After reading so many great entries for the Do Hard Things Story Contest, we’ve decided to highlight a story on TheRebelution every week for the rest of the year. Each story emphasizes how Do Hard Things has impacted these rebelutionaries. Today, meet Louis!
In 1992, I was born into a Christian family in Central Texas, the child of South African immigrants. We spoke Afrikaans at home.
At a young age, I became a born-again Christian as a result of hearing the Gospel at my preschool Sunday School class near Austin, Texas. We soon moved to five acres between San Marcos and Wimberley.
In 1998, my father died of a heart failure, leaving a wife and five children.
I attended private Christian schools, and when that got too expensive we did homeschooling. I went through Child Evangelism Fellowship’s training course at the age of 14 and started helping with their Good News Clubs.
A man from church lent me Do Hard Things in 2008 (when I was 16) and I not only fully agreed with the message of the book but it also encouraged me to do much more than what was expected of young men.
That whole summer I worked on our family business and on my own small business.
When I was 17, the Lord finally got me to really start reading my Bible a lot, every day, which changed my life for the better in many ways.
After my salvation, reading my Bible regularly was the greatest turning point in my life.
It was a hard thing, at first, but got easier.
In 2010, the Lord let me go on my first missions trip at the age of 18: I worked with a missionary from Texas in Mozambique, Africa for two and a half months, primarily doing children’s ministry.
Upon my return I continued with the CEF Good News Clubs and my church’s AWANA program in the greater San Marcos area. My 13-year-old brother and I eventually did children’s ministry at six different places every week (at four schools and two churches).
After months of prayer throughout 2011, we became convinced that the Lord was sending me to a Bible College near Cape Town in the Republic of South Africa.
It happened like this: the reasons why I did not want to go was that I would miss the children I had been evangelizing, I would miss my mother and my siblings and I would also miss my house and our backyard.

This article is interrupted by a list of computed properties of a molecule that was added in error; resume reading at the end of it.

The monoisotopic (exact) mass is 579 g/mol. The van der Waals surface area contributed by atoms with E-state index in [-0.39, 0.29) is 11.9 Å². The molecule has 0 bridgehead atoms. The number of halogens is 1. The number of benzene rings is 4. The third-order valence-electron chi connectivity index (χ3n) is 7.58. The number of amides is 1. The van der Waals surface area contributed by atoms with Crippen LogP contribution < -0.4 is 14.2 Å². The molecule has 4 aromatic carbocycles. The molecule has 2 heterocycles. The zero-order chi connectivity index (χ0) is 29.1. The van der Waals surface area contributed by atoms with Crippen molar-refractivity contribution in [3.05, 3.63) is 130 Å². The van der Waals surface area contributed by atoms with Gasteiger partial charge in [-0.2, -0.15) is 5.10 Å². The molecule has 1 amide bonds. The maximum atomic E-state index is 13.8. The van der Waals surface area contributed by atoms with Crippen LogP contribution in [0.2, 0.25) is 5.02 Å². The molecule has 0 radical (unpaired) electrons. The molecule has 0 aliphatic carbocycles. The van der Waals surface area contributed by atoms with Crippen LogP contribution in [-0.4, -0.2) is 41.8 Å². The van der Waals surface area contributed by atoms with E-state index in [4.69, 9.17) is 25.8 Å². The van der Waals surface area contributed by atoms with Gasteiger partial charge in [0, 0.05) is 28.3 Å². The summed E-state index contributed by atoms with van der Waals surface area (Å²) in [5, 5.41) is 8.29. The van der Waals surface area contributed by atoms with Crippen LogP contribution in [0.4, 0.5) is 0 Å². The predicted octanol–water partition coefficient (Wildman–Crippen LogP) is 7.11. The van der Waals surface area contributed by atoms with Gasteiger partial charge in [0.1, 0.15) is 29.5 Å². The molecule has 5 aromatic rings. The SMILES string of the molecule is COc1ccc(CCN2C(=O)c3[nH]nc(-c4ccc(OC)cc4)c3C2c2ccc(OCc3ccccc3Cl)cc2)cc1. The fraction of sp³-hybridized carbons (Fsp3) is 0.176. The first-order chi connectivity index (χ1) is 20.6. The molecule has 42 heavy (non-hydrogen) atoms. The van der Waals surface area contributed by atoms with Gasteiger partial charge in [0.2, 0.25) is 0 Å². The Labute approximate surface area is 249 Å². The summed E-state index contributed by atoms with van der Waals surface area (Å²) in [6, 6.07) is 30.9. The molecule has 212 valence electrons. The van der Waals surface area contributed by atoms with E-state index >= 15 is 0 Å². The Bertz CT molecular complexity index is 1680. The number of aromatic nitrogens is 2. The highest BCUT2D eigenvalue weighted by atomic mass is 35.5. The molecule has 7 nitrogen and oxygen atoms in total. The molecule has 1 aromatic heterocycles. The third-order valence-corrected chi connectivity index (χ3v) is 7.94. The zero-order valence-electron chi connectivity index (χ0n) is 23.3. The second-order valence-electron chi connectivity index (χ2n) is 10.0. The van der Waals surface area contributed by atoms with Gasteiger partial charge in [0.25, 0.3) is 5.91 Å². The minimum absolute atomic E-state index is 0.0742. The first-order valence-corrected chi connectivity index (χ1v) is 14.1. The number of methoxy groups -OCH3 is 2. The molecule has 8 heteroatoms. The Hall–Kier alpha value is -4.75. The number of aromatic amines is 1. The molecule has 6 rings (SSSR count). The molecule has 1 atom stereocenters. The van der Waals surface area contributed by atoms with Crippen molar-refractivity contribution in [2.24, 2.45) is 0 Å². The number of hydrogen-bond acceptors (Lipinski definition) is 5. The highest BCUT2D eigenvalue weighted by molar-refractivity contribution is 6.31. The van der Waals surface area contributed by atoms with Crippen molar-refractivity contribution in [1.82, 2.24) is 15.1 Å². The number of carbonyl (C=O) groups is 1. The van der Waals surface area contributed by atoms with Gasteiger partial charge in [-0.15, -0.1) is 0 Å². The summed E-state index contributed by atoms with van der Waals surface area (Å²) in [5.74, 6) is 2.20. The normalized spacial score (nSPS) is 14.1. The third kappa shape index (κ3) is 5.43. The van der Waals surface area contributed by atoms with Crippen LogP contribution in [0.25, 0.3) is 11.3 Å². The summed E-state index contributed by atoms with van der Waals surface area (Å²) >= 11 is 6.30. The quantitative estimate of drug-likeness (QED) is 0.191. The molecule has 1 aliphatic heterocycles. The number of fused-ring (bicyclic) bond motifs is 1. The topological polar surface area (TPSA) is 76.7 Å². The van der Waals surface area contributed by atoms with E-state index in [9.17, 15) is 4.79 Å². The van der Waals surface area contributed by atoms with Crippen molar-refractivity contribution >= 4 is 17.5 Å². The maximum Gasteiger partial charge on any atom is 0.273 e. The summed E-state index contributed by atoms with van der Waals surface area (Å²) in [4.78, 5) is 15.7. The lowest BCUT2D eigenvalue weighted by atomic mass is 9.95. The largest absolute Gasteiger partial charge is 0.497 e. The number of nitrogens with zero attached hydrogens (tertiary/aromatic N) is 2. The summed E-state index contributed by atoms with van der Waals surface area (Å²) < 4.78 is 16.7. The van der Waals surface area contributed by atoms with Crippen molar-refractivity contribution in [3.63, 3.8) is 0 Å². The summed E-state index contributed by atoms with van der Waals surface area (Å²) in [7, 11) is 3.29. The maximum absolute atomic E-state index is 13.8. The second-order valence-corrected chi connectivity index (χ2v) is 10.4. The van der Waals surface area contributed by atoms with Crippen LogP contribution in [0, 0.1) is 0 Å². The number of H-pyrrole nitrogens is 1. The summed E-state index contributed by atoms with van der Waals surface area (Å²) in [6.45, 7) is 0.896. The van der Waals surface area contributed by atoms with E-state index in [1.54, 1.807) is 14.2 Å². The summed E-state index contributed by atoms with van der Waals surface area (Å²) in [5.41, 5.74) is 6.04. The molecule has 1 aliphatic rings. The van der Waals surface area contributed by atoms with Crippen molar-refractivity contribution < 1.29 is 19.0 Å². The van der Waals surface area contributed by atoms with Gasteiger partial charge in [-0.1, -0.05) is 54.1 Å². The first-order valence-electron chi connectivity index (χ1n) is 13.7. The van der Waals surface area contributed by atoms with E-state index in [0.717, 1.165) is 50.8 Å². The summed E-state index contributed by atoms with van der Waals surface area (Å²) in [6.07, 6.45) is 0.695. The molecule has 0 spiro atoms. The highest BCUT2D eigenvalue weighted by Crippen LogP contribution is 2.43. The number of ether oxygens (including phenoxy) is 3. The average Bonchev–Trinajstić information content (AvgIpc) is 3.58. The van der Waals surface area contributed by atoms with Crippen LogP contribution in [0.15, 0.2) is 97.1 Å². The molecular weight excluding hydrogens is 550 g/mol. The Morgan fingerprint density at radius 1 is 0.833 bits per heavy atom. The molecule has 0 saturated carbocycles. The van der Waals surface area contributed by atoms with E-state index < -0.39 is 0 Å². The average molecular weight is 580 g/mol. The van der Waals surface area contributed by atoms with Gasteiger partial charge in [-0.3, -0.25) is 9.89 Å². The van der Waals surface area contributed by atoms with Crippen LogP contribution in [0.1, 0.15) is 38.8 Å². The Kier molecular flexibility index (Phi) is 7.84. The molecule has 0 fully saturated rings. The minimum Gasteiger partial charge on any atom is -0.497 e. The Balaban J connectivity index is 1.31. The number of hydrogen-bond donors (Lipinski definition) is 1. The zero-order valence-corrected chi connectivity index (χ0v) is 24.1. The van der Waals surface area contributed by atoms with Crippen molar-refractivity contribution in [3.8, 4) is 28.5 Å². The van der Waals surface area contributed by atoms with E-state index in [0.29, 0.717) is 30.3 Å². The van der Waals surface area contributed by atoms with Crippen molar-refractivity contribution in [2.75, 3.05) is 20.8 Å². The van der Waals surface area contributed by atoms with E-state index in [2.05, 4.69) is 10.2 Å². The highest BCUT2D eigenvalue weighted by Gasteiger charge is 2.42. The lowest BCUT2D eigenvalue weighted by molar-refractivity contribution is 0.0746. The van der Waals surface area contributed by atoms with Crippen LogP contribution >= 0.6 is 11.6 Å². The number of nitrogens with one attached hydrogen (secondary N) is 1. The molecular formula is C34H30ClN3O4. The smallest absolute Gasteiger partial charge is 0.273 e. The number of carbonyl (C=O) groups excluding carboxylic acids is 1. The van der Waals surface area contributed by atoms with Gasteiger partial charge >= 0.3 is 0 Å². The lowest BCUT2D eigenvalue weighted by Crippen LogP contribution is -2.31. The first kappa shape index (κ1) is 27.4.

I was praying intensely and reading through Matthew in Afrikaans when the Lord answered all five concerns in a single verse:
“And every one that hath forsaken houses, or brethren, or sisters, or father, or mother, or wife, or children, or lands, for my Name’s sake, shall receive an hundredfold, and shall inherit everlasting life” (Matthew 19:29 KJV).
That night my mother and I prayed and listened to a sermon about discerning the will of God in which my pastor asked, “Is it in line with the Scriptures? Is it a God-sized thing? Will it get you out of your comfort zone?”
We then received the peace of God in our hearts about the matter.
I sold my broken car (The Gospelmobile) for scrap metal and — along with all the money I had saved — I had enough for half of my one-way ticket. The Lord provided the rest, as well as a laptop and someone who paid for my tuition.
But the best thing that the Lord provided was a group of friends and family who prayed for me faithfully.
The Bible College was an intense training course. It was two of the best years of my life, and God brought me nearer to Him than ever before.
During that time, the Lord led me to stay in South Africa to do full-time evangelism with a local, country-wide ministry.
They preach the Gospel of Jesus Christ in churches, prisons, preschools, primary schools, high schools, businesses and retirement homes.
I did that for all of 2014 and am still doing it, by His grace.
At this writing, I am 23-years-old. There are many trials and difficulties when doing full-time evangelism in South Africa — I do not deny that.
It is not the easiest life that I could have chosen, but life is not about ease; it is about obeying God. He prepares us to complete the mission He has called us to.
And He is with us every step of the way.
At a certain point in my life I had felt as though I had failed God so much and so often that He could never use me, but I was wrong.
He lifted me up — so to say — built me up, and now He uses me much more than I deserve or could ever ask for. Praise the Lord.
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